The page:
Don’t hold your breath for big climate policy changes — even if a Democrat wins the White House.
Why it matters: Congress is likely to remain gridlocked on the matter, leading to either more of the same with President Trump’s re-election or a regulatory swing back to the left no matter which Democrat wins — but far short of a legislative overhaul.
Here’s why, with potential scenarios mapped out...
1. Trump wins re-election.
- While Trump is uniquely unpredictable, he's made it clear since moving into the White House that he’s not interested in pursuing any sort of actual climate legislation on Capitol Hill.
2. Any Democrat wins.
- All Democrats have aggressive climate plans, but it’s an open question whether any would first push climate legislation over other priorities — especially health care.
- Regardless of congressional priority, any Democratic president would swing Washington’s executive-action pendulum far back in the other direction of aggressive regulation and more.
- Reality check: This pendulum dynamic is classic Washington. It’s inefficient and ingrains uncertainty for everyone involved, including corporate executives (who hate uncertainty), the environment itself and all of us affected by that environment.
3. A progressive Democrat wins ... like Bernie Sanders or Elizabeth Warren.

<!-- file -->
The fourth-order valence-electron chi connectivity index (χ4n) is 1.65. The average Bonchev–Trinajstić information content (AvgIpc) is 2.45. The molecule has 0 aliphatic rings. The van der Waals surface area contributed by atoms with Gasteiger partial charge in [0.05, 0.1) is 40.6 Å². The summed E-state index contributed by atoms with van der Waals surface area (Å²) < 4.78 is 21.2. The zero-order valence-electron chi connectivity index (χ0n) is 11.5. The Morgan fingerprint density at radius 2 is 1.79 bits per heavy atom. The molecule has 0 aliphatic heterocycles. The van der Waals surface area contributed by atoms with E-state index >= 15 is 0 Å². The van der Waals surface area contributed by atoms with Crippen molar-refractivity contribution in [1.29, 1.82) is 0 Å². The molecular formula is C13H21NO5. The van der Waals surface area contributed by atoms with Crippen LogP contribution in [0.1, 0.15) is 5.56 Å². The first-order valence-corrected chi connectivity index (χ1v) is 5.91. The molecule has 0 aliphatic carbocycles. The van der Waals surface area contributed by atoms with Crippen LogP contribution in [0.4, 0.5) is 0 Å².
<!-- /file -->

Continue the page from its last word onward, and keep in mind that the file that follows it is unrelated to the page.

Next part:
- These senators are among the most progressive in the Democratic Party. The types of all-encompassing and hyper-aggressive legislation they would likely push is unlikely to get universal support among Democrats (to say nothing of universal Republican opposition) — which makes them extremely unlikely to get through the Senate even if legislative rules were changed.
4. A more moderate Democrat wins ... like Joe Biden, Amy Klobuchar or Michael Bloomberg.
- I anticipate these politicians would be (relatively) more open to trying to work with Republicans on climate change than their progressive counterparts.
- Research shows that bipartisanship is almost always essential to pass big policy through Congress.
The intrigue: A path to passage of, say, a clean energy standard or a carbon tax would require a grand bargain-type bipartisan compromise, like we saw in 2015 when Congress paired renewing clean-energy subsidies with lifting a ban on oil exports. Though this one would need to be a bigger and more complicated grand bargain.
Yes, but: The holdup comes from both sides. So far, few Republicans are publicly supporting anything bigger, like a carbon tax, while Democrats want even more aggressive policies.
What I’m watching: To what degree narrower policies, like a bipartisan Senate bill introduced last week, gain more congressional support given this landscape. Off the Hill, my focus is shifting to actions by states and corporations.
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